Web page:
Next year's local government elections will be critical for the new Labour leaderby Matthew Goodwin / September 14, 2015 / Leave a comment
The electoral challenge that is standing before Jeremy Corbyn is truly daunting. He is now the leader of a party that just attracted the third lowest share of the vote in its history. Only under Michael Foot in 1983, and Gordon Brown in 2010, did Labour attract a lower percentage of the vote. Perhaps, inevitably, many in Labour have traced their heavy defeat to Scotland. Corbyn and his followers have certainly made much of his perceived ability to reconnect with SNP voters by offering an anti-austerity stance. Insurgent voters, however, rarely prefer a copy to the original. And even were Corbyn able to win back around half of the vote that Labour lost to the SNP, which in itself would be a truly remarkable achievement, to stand even a chance of securing a majority in 2020 Labour will still need a 13 point lead over the Conservatives. If Labour still held all of its seats in Scotland it would still be nearly 60 seats behind the Conservatives.
Which brings us to England. One of Labour’s major problems is that it is trying to sell an anti-austerity platform to younger and Scottish voters while simultaneously needing to win over a larger portion of the typically older voters in England who either accept the current economic approach, or actively support it. Miliband and his party failed for several reasons but perhaps the most important was that they did not recognise the extent to which, by 2015, most voters, though anxious about the spending cuts, had come to accept the need for them and associate the government’s strategy with the economic recovery.
Labour’s failure to project economic competence and accept this changed reality was reflected in its dismal performance in England. That many of those who are joining Corbyn are from Labour areas reflects the party’s broader problem. In May, Labour stacked votes where it did not need them and failed to win them where it did. Its biggest advance of 3.8 points came in safe northern Labour seats. In fact, more generally the party added 3.5 points to its average vote share in existing Labour seats. But in southern England it made no progress at all. In marginal Conservative seats Labour remained static, in safe Conservative seats it lost nearly two points, and across all Conservative seats its support dropped by one point. Ukip, meanwhile, enjoyed gains of 14 points across all Conservative seats in the south and almost 17 points in safe Conservative seats.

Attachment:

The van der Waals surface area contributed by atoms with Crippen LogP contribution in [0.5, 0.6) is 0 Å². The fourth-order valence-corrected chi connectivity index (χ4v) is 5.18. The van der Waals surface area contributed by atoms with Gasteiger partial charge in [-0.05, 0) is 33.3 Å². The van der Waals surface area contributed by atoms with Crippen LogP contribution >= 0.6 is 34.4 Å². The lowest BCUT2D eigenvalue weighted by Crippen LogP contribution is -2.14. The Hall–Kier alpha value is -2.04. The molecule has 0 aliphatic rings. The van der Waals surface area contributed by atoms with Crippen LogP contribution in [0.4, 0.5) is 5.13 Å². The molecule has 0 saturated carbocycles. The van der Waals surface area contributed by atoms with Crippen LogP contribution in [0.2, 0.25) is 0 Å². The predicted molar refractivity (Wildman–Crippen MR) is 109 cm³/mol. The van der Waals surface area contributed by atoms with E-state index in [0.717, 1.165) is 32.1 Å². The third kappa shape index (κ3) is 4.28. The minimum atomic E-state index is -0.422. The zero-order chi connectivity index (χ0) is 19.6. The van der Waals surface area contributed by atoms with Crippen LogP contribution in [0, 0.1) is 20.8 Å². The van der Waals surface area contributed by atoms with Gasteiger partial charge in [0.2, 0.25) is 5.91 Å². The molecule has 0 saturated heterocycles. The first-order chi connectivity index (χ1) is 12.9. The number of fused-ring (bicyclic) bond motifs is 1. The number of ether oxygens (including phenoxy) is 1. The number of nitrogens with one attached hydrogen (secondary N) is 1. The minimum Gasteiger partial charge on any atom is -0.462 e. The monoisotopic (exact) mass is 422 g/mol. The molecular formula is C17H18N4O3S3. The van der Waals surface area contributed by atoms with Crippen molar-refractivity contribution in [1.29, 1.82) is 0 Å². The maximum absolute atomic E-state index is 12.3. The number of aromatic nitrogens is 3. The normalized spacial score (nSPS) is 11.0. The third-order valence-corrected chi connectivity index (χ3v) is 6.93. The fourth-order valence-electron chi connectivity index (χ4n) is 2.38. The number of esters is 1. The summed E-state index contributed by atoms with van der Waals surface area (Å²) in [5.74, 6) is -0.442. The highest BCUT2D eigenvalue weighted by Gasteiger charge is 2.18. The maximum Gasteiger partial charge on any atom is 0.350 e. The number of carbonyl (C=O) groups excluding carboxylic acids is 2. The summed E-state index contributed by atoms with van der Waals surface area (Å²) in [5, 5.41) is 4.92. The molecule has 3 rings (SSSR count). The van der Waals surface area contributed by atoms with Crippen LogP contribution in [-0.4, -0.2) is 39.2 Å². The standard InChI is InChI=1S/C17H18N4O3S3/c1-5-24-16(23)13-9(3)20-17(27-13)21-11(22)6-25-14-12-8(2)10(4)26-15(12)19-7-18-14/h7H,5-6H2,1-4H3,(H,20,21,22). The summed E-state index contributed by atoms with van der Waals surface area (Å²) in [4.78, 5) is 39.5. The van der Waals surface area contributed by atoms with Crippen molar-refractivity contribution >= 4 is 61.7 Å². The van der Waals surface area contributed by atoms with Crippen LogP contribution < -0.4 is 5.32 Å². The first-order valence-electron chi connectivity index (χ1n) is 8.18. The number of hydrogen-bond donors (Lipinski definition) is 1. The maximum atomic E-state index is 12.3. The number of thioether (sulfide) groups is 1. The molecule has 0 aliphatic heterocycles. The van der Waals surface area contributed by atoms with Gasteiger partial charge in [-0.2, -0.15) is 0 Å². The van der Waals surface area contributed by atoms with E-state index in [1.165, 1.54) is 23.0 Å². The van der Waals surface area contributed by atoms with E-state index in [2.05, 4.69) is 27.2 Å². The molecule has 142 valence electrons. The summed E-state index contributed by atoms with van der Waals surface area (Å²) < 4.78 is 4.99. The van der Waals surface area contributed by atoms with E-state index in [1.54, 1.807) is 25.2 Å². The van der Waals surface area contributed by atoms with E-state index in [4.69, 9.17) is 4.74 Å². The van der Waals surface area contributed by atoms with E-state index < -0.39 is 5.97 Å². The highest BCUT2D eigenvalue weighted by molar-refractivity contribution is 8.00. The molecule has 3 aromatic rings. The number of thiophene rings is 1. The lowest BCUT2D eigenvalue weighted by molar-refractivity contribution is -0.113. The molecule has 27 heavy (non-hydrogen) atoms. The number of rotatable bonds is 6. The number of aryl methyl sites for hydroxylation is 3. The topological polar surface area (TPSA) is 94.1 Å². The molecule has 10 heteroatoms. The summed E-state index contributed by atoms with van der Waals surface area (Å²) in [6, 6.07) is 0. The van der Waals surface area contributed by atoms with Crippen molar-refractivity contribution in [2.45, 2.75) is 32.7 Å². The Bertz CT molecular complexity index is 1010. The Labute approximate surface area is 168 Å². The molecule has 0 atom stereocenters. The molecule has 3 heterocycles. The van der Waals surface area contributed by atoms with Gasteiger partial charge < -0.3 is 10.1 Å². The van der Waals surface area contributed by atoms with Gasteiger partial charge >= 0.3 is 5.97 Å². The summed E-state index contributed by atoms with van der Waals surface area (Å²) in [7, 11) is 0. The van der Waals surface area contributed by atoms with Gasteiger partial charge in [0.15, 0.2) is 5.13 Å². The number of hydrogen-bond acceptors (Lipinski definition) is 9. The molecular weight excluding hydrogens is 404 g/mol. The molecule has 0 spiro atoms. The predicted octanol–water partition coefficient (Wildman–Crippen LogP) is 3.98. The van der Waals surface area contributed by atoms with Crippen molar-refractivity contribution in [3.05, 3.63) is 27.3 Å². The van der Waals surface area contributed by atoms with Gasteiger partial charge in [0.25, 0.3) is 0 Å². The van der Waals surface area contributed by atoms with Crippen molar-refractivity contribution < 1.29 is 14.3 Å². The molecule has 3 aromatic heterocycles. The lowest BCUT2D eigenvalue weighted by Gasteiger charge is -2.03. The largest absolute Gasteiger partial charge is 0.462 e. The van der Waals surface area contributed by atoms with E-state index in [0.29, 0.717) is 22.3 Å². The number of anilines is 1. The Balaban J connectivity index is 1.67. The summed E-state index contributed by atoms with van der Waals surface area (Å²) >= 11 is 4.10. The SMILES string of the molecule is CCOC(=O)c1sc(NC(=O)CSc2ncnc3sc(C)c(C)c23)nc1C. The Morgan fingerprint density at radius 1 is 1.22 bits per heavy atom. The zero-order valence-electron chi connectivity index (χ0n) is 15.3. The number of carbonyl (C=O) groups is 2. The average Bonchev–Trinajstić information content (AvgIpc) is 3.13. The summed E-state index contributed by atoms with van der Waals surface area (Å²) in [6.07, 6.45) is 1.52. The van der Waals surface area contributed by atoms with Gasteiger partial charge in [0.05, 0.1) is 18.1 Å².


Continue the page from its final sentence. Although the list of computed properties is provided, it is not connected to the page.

There is no doubt that Labour’s stagnation is entwined with the rise of Ukip. As we argued last year in Revolt on the Right, by appealing direct to blue-collar left behind voters, the rise of Nigel Farage would make life harder for Miliband and his party, particularly in England where Labour has consistently failed to speak convincingly on immigration. Then, at the 2015 general election, it was clear to all. Where Ukip performed worse than average in England Labour increased its average vote share by five points. But where Ukip recruited above its average share of the vote Labour only advanced by two.
Ukip is not the only cause of Labour’s problems but it is a major contributory factor, and one that should not be seen in isolation. Farage, like Sturgeon or the increased apathy among working-class voters, is merely one symptom of wider trends that, over time, have gradually been eroding Labour’s traditional base. And none of this is particularly new. It was in the aftermath of the 1997 and then 2001 general elections when Labour began to lose significant numbers of its traditional, working-class voters who shared an intense objection to Labour’s pro-immigration and pro-EU stance and felt left behind by the continuing transformation of the British economy, Labour’s embrace of a global economy and third way doctrine. Ed Miliband and his team were aware of the problem but in May 2015 their lost economic credibility, ambivalence on immigration and timidity was reflected in a failure to reverse their dwindling support among economically disaffected, working-class and older voters—people who did not feel the recovery, who feel culturally threatened by rapid social change and are often opposed to Britain’s EU membership.